The Mutant Politician Donald Trump, a Pastor Fanboy, and Rationalized Polarization

I have stayed away from Donald Trump news for a while since it gets so annoying, but some of it is impossible to avoid.  Truth be told, there are some policy decisions that I have liked, such as his Supreme Court choice, the tax plan (mostly), and scaling back on regulations that helped encourage investors.  There are also things that are not so great and even predictably stupid, such as the disaster of a healthcare plan, the annoying Russia thing that won’t go away, trade tariffs, and dumb comments from him.  But Donald Trump is a weird politician, seemingly impervious to scandals that would crush other politicians.  This whole absurd saga with a pornstar that he allegedly had an affair with and paid hush money to is a great example of this.  Many of us already cynically think that at least some politicians get involved in shady stuff anyway, but can you imagine if a “normal” politician got hit with a scandal like this?  It would be politically disastrous, and yet for Trump, people’s reactions are kind of just like, “Oh yeah, well, there’s Trump for ya.”  At the same time, his approval numbers are low despite the economy doing well, which is normally something that correlates with high approval ratings (whether the president actually did anything to truly affect the economy or not).  He is some mutant politician; the things that would normally destroy a career don’t affect him that much, and the things that would normally help a politician don’t really assist him.

It makes for an odd situation for conservative evangelicals.  He thankfully is not beholden to some of the really damaging and pigeon-brained ideas of the far left that jeopardize free speech and the free exercise of religion, and he also correctly rejects socialistic tendencies.  He also continues to show poor character and poor judgment about what he says, and he’s still pretty reactionary.  I mean, evangelicals grilled Bill Clinton for his sexual indiscretions, but Donald Trump seems to have his own laundry list of them.  For some, instead of just simply stating that Trump often acts like a blockhead and has character concerns, we get rationalizations like these:

There is some truth in what Jeffress is saying; most evangelicals voted for Trump not because they thought he was some great spiritual leader but because his policies were deemed less crappy than Hillary’s.  In that regard, I am actually in agreement, though I did not vote for him.  However, he goes a bit far in saying that evangelicals support Trump as a “great” president and when he tries to brush this situation under the rug.  It is so odd to me that he feels some great need to defend Trump over and over again, not only in this situation but others.

Jeffress here is an example of polarization and the rationalizations that go with entrenched positions.  As analysis of the election showed, Trump won not so much because he was viewed as great but because Hillary was just an awful candidate.  It was more of an anti-Hillary victory than a pro-Trump one.  The Left does this as well as their pour all their hatred and anger on Trump, trying to paint everything that he does as racist and horrible.  They are incapable of objectively saying anything that Trump’s administration might be doing well or at least competently, and it looks like the next election will probably be a rallying cry to destroy this monster named Trump that they, frankly, helped create.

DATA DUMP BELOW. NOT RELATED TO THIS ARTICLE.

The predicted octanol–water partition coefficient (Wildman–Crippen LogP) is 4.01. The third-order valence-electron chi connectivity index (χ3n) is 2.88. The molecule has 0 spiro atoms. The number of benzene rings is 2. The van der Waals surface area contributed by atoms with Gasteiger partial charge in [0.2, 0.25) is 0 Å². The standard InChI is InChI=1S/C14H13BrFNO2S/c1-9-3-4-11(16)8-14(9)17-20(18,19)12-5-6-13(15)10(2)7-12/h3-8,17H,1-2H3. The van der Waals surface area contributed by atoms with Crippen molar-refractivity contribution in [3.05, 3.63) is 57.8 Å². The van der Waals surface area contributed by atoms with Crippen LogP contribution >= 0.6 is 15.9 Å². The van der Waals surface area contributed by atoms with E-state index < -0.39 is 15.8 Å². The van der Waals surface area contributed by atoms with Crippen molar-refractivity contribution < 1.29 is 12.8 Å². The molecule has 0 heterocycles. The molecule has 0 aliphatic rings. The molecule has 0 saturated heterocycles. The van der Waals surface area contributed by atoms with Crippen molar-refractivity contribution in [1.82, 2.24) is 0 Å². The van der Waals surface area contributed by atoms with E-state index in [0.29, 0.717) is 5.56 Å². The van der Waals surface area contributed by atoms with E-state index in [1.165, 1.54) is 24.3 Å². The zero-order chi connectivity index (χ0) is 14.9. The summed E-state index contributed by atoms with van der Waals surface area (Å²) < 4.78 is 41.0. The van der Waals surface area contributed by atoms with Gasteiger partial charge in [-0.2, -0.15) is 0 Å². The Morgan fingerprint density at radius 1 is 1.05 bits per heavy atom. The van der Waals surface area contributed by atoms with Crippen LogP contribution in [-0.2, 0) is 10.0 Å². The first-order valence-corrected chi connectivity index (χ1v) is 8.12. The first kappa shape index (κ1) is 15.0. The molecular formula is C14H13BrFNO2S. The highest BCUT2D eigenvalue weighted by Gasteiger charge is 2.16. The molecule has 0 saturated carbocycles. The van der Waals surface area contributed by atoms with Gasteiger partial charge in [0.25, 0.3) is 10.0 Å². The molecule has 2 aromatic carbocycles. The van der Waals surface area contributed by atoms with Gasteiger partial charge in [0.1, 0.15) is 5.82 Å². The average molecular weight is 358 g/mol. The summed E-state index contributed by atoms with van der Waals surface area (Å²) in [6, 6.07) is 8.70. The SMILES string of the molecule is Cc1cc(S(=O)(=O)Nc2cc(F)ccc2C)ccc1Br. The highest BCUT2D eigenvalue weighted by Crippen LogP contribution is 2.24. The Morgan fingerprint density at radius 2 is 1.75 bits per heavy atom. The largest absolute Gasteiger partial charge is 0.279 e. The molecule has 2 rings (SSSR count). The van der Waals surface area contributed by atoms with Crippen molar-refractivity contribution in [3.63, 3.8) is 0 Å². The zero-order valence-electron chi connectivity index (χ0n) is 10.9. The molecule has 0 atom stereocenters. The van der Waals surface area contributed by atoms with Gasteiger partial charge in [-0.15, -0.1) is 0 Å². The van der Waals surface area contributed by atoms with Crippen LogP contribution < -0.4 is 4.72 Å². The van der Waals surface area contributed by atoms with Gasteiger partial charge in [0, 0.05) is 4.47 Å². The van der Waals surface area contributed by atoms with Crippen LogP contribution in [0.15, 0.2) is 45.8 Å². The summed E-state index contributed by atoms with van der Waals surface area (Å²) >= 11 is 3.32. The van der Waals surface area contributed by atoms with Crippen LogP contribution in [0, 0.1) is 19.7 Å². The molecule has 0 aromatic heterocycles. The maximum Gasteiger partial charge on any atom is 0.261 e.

The problem with unjustified polarization is that it leads to people becoming very insular, not communicating, and rationalizing things they shouldn’t.  It’s something Christians should be wary of because our unwavering loyalty should only be given to Christ.  It really makes me wonder what it will take for Jeffress to publicly criticize Trump, and while he does not come close to speaking for all evangelicals, it’s not a good look for the pastor of one of the largest churches in the DFW area.  In fairness, there are some Christians who get way too social justice-y and start throwing out ignorant slogans and arguments without much careful thought, nuance, or sophisticated use of the Bible.  That doesn’t help either and is no less a rationalized and polarized position.

The better path is to have an anchor of a biblical worldview that doesn’t put so much importance on secular political affairs.  That doesn’t mean we don’t care, but it does mean we have the ability to not get too caught up in the fray and to inject some objective wisdom into the chaos.  If Trump sins, does some dumb stuff, or says things he shouldn’t, we shouldn’t be afraid to say it.  If Trump does something sensible, we should say that too.  When Robert Jeffress and other Trump fanboys say some cringeworthy things, we should admit that and criticize it.  When left-leaning Christians start sounding like 19 year old social justice warriors with the logic of bricks and the emotional control of prepubescent girls, we should call that out as well.  We don’t have to circle the wagons and join a lot of this cultural mudslinging that has more to do with people’s immature emotions and simpleminded philosophies than anything substantial.

It can be hard to resist falling on either side of a fault line, but Christians should have the tools to stay above it.  That’s the kind of cultural engagement we’d like to see more from the likes of Jeffress, not what he’s currently doing.

 

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